As well as being the Patron Saint of England, St George is the Patron Saint of Scouting and around April 23, Scouts often hold celebrations such as parades and faith services.
How to celebrate St George’s Day in 2019
Fancy a pint? Throughout the country, pubs celebrate by decorating their venues with the St George’s cross, offering people the chance to celebrate together with a few drinks.
The hymn of Jerusalem is traditionally sung on the day and Morris Dancers often perform around the country.
There are also St George’s Day festivals around London and some people choose to head to the parks to celebrate with friends.
The main event taking place in the capital is the Mayor of London’s Feast of St George on Saturday, April, 20, from midday, in Trafalgar Square, with live stage performances and a delicious English food market.
His emblem, a red cross on a white background is the flag of England. The cross of Saint George is incorporated in the Union Flag representing the United Kingdom. His emblem, a red cross on a white background is the flag of England. The cross of Saint George is incorporated in the Union Flag representing the United Kingdom
Even though celebrations may be minimal in England, St George is the patron saint of other countries too and each nation has their own way of honouring the day.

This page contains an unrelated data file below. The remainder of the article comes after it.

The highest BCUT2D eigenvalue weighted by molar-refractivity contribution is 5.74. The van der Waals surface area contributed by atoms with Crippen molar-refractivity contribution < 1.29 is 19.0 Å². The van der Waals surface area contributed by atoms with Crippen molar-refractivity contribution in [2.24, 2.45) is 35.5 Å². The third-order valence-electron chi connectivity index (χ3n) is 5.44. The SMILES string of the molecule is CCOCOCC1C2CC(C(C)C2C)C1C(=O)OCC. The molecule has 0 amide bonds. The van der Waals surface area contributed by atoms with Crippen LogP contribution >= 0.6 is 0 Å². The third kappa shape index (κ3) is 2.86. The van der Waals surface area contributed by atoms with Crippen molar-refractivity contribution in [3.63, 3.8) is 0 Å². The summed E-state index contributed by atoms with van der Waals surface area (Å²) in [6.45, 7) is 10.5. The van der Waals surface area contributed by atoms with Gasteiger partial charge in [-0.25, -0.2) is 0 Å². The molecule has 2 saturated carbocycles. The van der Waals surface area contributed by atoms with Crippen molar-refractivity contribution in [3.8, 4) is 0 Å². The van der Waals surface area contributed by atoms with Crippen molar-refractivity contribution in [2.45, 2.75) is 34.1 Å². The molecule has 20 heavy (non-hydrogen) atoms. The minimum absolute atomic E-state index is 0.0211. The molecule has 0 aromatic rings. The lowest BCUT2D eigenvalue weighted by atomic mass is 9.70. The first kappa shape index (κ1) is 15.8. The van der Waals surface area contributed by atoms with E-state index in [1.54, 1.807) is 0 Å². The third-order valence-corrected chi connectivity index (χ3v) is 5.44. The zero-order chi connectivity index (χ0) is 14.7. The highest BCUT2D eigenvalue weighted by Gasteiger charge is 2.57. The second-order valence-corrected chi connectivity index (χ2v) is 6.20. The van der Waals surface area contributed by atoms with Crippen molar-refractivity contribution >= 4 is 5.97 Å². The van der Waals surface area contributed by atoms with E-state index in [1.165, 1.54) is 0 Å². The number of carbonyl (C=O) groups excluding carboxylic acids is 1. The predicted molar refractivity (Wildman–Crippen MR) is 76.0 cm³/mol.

In Russia, St George’s Day is honoured on May, 6, because the Russian Orthodox Church use the Julian Calendar. In recognition of the patron saint, the black and orange Ribbon of St George is used by civilians as a patriotic symbol.
Albania also celebrate and represent their joy by lighting fires and playing around it while similarly in Croatia, fires are lit on St George’s Day to mark the first day of Spring.
In Catalonia, Spain, a public holiday is held for St George (Sant Jordi), with roses and books exchanged by lovers and in Bulgaria, it is a tradition to roast a whole lamb because St George is the patron saint of shepherds.
In Ethiopia, St George is known as the Patron Saint of Saints and they celebrate on May, 1, with a public holiday.
In Georgia, St George’s Day, is celebrated on November, 23, and on this day, they recognise the torture St George endured for refusing to make sacrifices to the Roman gods.
Also on St George’s Day…
April 23 is believed to be the date of birth, and death, of English playwright, Shakespeare, with some celebrations of literature taking place around this day.
April 23, 1968, also marks the date when the first decimal coins, five and 10 pence pieces, were introduced alongside the shilling and florin.